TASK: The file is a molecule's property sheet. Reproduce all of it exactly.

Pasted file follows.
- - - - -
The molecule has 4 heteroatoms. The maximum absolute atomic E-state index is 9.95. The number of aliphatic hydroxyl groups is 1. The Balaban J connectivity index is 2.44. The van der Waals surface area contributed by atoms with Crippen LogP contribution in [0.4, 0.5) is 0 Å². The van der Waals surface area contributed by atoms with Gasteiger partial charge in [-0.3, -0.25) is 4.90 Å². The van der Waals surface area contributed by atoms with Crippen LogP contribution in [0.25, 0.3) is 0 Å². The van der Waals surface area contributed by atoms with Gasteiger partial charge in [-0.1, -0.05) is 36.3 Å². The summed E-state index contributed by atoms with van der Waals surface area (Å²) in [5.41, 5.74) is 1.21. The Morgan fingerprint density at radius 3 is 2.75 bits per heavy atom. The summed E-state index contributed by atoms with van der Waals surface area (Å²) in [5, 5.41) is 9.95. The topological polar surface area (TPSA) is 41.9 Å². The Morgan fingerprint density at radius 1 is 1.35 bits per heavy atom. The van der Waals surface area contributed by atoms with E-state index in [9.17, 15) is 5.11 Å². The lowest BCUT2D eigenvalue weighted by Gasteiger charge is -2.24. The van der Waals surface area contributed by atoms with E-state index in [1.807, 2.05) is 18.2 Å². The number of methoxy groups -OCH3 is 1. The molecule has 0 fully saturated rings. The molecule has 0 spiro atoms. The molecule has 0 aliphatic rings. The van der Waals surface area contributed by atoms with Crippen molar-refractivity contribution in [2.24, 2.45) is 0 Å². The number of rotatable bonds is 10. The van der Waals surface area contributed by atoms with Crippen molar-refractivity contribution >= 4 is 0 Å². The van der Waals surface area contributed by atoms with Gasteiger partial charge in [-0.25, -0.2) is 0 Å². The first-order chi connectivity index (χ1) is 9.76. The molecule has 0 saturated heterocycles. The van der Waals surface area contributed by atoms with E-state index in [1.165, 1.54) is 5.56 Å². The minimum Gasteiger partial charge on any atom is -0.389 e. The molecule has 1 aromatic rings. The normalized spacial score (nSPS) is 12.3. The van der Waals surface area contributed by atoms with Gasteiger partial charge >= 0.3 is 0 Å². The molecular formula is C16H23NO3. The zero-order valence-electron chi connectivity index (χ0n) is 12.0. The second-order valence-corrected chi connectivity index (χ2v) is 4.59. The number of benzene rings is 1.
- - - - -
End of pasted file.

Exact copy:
The molecule has 4 heteroatoms. The maximum absolute atomic E-state index is 9.95. The number of aliphatic hydroxyl groups is 1. The Balaban J connectivity index is 2.44. The van der Waals surface area contributed by atoms with Crippen LogP contribution in [0.4, 0.5) is 0 Å². The van der Waals surface area contributed by atoms with Gasteiger partial charge in [-0.3, -0.25) is 4.90 Å². The van der Waals surface area contributed by atoms with Crippen LogP contribution in [0.25, 0.3) is 0 Å². The van der Waals surface area contributed by atoms with Gasteiger partial charge in [-0.1, -0.05) is 36.3 Å². The summed E-state index contributed by atoms with van der Waals surface area (Å²) in [5.41, 5.74) is 1.21. The Morgan fingerprint density at radius 3 is 2.75 bits per heavy atom. The summed E-state index contributed by atoms with van der Waals surface area (Å²) in [5, 5.41) is 9.95. The topological polar surface area (TPSA) is 41.9 Å². The Morgan fingerprint density at radius 1 is 1.35 bits per heavy atom. The van der Waals surface area contributed by atoms with E-state index in [9.17, 15) is 5.11 Å². The lowest BCUT2D eigenvalue weighted by Gasteiger charge is -2.24. The van der Waals surface area contributed by atoms with E-state index in [1.807, 2.05) is 18.2 Å². The number of methoxy groups -OCH3 is 1. The molecule has 0 fully saturated rings. The molecule has 0 spiro atoms. The molecule has 0 aliphatic rings. The van der Waals surface area contributed by atoms with Crippen molar-refractivity contribution in [2.24, 2.45) is 0 Å². The number of rotatable bonds is 10. The van der Waals surface area contributed by atoms with Crippen molar-refractivity contribution >= 4 is 0 Å². The van der Waals surface area contributed by atoms with Gasteiger partial charge in [-0.25, -0.2) is 0 Å². The first-order chi connectivity index (χ1) is 9.76. The molecule has 0 saturated heterocycles. The van der Waals surface area contributed by atoms with E-state index in [1.165, 1.54) is 5.56 Å². The minimum Gasteiger partial charge on any atom is -0.389 e. The molecule has 1 aromatic rings. The normalized spacial score (nSPS) is 12.3. The van der Waals surface area contributed by atoms with Gasteiger partial charge >= 0.3 is 0 Å². The molecular formula is C16H23NO3. The zero-order valence-electron chi connectivity index (χ0n) is 12.0. The second-order valence-corrected chi connectivity index (χ2v) is 4.59. The number of benzene rings is 1.